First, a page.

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Fruit harvest promises fine dining

August 3, 2013
By Shannon Bennett Campbell

As early morning coolness greets us and our summer begins to slip away, we see welcome sights dotting our countryside with the appearance of farmers market fresh fruit varieties that promise the best of eating enjoyment.

Mornings become filled with kitchen-made jams on toast, snacktimes include juicy Golden Delicious apples and evening desserts consist of peach cobblers, blackberry pies or apple dumplings. How are we so furtunate to have access to such luscious foods only everywhere around us?

West Virginia is "number one in the nation" for having family-owned farms with that statistic being 95 percent. Families are active in planting, picking and packaging much of what they produce. For well over a century the state has been prominent in horticulture cultivation ranking tenth for total apple harvests and thirteenth, respectively, for peaches according to USDA 2011 national figures.

Article Photos

Many Wardensville peaches fill an area fruit market and beg for selection as supper's homemade dessert.

When the Eastern Panhandle had its highest yields in the mid-20th century, more than 12 million bushels of apples and 900,000 bushels of peaches were distributed to the nation's markets.

Most do not realize that the first state apple orchards were located in the Northern Panhandle near Wellsburg and were planted by John Chapman (Johnny Appleseed) in l800. Apple shipments were sent down the Ohio River to Mississippi and New Orleans and our apple industry commenced according to West Virginia Department of Agriculture sources.

The first commercial orchard in the Eastern Panhandle was only l6 acres and grew at Gerrardstown (Berkeley County) in l851. For many in our state, it is an Autumn destination where trucks are loaded with fresh-picked fruit and hauled back over the Alleghenies to hometowns for processing. Internet sources are excellent for finding the nearest fruit outlet where you may pick-your-own or buy larger quantities at best prices.

Likewise, Internet connections can tell you when celebrations will occur that allow the entire family to attend and enjoy fruit fancies. A favorite of mine will be held today at Nutter Fort off I-79's Stonewood Exit near Clarksburg where blackberry pie with large vanilla ice cream scoops will fill bowls at the West Virginia Blackberry Festival always held the first weekend of August.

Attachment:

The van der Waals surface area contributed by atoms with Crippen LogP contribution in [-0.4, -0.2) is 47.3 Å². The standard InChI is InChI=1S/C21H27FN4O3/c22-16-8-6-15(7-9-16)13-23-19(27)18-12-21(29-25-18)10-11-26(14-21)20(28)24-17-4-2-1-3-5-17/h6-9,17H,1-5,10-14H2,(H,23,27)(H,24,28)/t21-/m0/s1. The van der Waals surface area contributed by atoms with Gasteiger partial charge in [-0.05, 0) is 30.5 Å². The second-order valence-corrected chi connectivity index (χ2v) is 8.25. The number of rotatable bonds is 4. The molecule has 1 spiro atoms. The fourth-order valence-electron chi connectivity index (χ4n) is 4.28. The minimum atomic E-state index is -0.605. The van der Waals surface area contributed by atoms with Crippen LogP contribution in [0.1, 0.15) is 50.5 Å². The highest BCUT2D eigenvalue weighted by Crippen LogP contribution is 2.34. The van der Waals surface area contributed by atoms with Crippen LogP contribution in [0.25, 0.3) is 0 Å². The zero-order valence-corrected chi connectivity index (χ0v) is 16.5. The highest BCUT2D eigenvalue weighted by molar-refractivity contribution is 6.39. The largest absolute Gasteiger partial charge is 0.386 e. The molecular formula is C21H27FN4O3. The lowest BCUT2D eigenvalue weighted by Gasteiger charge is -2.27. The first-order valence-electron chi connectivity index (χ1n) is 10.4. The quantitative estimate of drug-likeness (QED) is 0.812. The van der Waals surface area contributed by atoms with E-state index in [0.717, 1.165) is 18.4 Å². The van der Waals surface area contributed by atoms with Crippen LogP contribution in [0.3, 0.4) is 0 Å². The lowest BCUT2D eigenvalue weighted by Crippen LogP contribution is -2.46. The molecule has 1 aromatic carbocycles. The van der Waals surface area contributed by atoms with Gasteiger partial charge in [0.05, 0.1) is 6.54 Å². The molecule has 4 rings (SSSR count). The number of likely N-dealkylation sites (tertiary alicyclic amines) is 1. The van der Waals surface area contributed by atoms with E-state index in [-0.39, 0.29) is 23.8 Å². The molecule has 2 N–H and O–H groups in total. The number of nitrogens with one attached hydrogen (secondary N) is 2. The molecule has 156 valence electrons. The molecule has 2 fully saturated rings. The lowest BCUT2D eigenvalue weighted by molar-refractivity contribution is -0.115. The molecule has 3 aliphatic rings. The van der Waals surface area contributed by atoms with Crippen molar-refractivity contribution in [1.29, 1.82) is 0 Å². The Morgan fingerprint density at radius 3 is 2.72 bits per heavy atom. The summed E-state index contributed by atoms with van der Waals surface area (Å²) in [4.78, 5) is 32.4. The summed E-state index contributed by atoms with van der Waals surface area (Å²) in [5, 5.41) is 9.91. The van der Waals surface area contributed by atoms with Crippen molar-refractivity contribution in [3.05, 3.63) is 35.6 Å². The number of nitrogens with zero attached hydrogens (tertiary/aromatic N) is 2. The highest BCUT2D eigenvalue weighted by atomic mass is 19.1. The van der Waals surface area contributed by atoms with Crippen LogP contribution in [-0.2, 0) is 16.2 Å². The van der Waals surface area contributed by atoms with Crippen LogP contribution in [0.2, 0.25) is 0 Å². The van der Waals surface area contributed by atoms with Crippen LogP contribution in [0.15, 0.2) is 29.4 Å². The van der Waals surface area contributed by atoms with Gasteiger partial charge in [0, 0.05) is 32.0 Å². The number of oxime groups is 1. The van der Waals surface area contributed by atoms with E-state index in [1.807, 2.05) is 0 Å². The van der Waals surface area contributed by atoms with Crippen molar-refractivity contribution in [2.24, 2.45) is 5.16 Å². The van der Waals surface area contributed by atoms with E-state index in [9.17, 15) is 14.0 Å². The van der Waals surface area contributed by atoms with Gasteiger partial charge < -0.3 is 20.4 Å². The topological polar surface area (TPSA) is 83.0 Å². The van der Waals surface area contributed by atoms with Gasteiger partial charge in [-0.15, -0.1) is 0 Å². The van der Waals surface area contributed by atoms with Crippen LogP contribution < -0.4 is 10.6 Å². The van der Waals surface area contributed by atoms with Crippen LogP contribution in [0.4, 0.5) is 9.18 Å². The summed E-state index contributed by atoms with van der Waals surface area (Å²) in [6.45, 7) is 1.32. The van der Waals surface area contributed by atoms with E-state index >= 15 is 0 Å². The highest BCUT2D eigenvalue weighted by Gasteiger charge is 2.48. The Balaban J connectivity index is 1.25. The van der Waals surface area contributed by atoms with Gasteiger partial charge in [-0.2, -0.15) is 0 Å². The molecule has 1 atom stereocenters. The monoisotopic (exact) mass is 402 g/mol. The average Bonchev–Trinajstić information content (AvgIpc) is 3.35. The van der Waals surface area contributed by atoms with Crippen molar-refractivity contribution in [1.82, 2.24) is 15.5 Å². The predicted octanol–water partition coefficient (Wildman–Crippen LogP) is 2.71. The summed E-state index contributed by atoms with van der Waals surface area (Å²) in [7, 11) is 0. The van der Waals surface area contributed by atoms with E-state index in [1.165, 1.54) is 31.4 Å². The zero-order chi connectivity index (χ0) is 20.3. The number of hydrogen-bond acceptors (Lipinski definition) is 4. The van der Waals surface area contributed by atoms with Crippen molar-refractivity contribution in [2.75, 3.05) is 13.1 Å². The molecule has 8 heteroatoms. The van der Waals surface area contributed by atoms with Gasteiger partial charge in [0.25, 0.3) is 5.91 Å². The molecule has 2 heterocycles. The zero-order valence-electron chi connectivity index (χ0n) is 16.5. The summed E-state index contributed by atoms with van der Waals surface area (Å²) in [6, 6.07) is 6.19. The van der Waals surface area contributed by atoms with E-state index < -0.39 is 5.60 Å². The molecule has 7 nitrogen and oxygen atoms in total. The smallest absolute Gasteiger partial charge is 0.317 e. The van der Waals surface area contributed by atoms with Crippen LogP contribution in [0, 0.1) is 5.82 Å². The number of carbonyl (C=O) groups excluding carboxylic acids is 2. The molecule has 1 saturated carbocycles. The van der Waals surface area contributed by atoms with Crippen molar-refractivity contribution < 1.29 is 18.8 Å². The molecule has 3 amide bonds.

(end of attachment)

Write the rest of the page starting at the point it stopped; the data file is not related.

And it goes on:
If sailing by Lost Creek after having this dessert, consider stopping at exit 110 and enjoying two of Randolph County's native musicians at the Orange Blossom Trail. Champion fiddler Johnny Cochran and guitarist Mark Hamrick perform with theTrailblazers at 7 p.m. with tickets available at 304-745-5500.

If peaches are your preference, two venues would offer sweet treats with this popular fruit. Weirton and Romney have both built August festivals around peach production and cobblers galore will be available.

Most of the apple-related festivities are in September and October and have varied locations including Martinsburg, Bunker Hill and Burlington. Most offer in addition to pies, cobblers and dumplings, music, arts and crafts. Old-fashioned outdoor kettle-cooked applebutter is available by the pint or quart at the Stonewall Jackson Jubilee over Labor Day Weekend at Jackson's Mill.

As much as anything taught by our fruit industry is that self-reliance and hard work can ensure success. When those first appleseeds were brought South and the blossoms only multiplied, an important rural West Virginia economy grew all the way to the Chesapeake Bay. Teaching how to plant feeds people for a lifetime. Giving away food only lasts for a day.

Whether visiting a roadside market, attending the West Virginia State Fair or patronizing the Randolph County Fair, remember the importance of supporting farm programs. Farming is a native tradition known to all of us who call ourselves Mountaineers. We enjoy every morsel and should never forget who feeds us.

 
 

 

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